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Clause 9: Offence of failing to prevent smoking in smoke-free place
52. Any person who controls or is concerned in the management of smoke-free premises (and designated persons in relation to additional smoke-free places, vehicles etc) has a duty to prevent smoking in the premises. They may be guilty of an offence if they fail to comply with that duty.
53. Subsection (4) sets out that it is a defence to the offence for a defendant to show that he or she
54. Subsection (5), provides that where a defendant wishes to rely on that, defence, he or she must provide evidence that supports it. A person who is found guilty under this Clause will be liable to a fine as specified in regulations (subsection (6)).
Clause 10: Enforcement
55. The enforcement authorities will be designated by the Secretary of State for England and by the National Assembly for Wales for Wales (subsection (1)). Regulations will set out descriptions of places where an enforcement authority has enforcement functions and provision will be made for the transfer of investigations and prosecutions between designated enforcement bodies (subsection (2)). The enforcement authority has a duty to enforce all of the smoke-free provisions in the areas in which they have enforcement functions as set out in regulations (subsection (3)). The Secretary of State in relation to England and the National Assembly for Wales in relation to Wales may exercise enforcement functions themselves (subsection 4). Provision is made for the authorisation of officers by enforcement authorities (subsection (5)) and for regulations to provide for the qualifications which authorised officers must possess (subsection (6)). Subsection (7) introduces Schedule 2 which makes provision in relation to powers of entry, etc
56. It is intended that regulations made under subsection (1) will provide that local authorities will be enforcement authorities. It is thought that the enforcement officers of those authorities are likely to be environmental health officers. In addition the power in subsection (1) may be exercised so that health and safety officials can act as enforcement officers in specified situations. It may be that the areas of two enforcement bodies overlap (e.g. Local Authority and Health and Safety Executive).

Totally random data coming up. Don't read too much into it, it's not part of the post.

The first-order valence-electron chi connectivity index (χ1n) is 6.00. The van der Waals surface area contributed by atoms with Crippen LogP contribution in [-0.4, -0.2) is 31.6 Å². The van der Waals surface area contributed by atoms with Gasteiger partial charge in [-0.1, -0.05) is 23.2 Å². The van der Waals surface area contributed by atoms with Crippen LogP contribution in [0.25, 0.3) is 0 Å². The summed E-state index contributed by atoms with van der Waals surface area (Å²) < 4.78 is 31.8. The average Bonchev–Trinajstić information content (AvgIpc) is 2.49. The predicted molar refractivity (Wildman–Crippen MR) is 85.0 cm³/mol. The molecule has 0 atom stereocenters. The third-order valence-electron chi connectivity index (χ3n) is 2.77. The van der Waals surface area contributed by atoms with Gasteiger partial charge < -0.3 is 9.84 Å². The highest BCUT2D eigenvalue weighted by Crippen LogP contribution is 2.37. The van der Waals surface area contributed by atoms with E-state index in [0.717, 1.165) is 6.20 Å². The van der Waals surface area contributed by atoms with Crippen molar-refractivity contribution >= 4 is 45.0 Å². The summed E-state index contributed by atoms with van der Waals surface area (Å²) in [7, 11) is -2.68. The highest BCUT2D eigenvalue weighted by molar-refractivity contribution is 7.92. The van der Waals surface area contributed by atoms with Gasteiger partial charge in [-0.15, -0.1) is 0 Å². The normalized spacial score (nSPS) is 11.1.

Clause 11: Obstruction etc of officers
57. Clause 11 sets out the offence which may be committed where an authorised officer of an enforcement authority is obstructed and related provisions. The offence may be committed, for example, where a person fails to give assistance or information to the authorised officer in order for him or her to carry out the functions of his job, or where a person knowingly or recklessly gives false or misleading information. A person who obstructs an authorised officer may be liable on summary conviction to a fine not exceeding level 3 on the standard scale, as set out in regulations. The same provisions would apply to the obstruction of an enforcement officer who is acting on behalf of the Secretary of State or the National Assembly for Wales, if they take over enforcement functions.
Clause 12: Interpretation and territorial sea
58. Subsection (1) contains definitions that apply to Part 1, other than the definition of "smoking" which is in Clause 1. Subsection (2) enables the definition of premises in subsection (1) to be amended as regards offshore installations. This is needed because the reference to offshore installations in the definition of premises is to a set of regulations that might be amended or revoked. Subsections (3) and (4) provide that Part 1 has effect in relation to the territorial sea which is adjacent to England and Wales.
PREVENTION AND CONTROL OF HEALTH CARE ASSOCIATED INFECTIONS
Clause 13: Code of practice relating to health care associated infections
59. This clause inserts three new sections into Part 2 of the 2003 Act.
60. The first is new section 47A (code of practice relating to health care associated infections). This gives the Secretary of State the power to issue a code of practice ("the code") on the prevention and control of health care associated infections. The code will set out the measures which he considers are an important part of best practice in reducing those infections which are related to health care that is provided by, or commissioned for, the NHS bodies to which the code applies.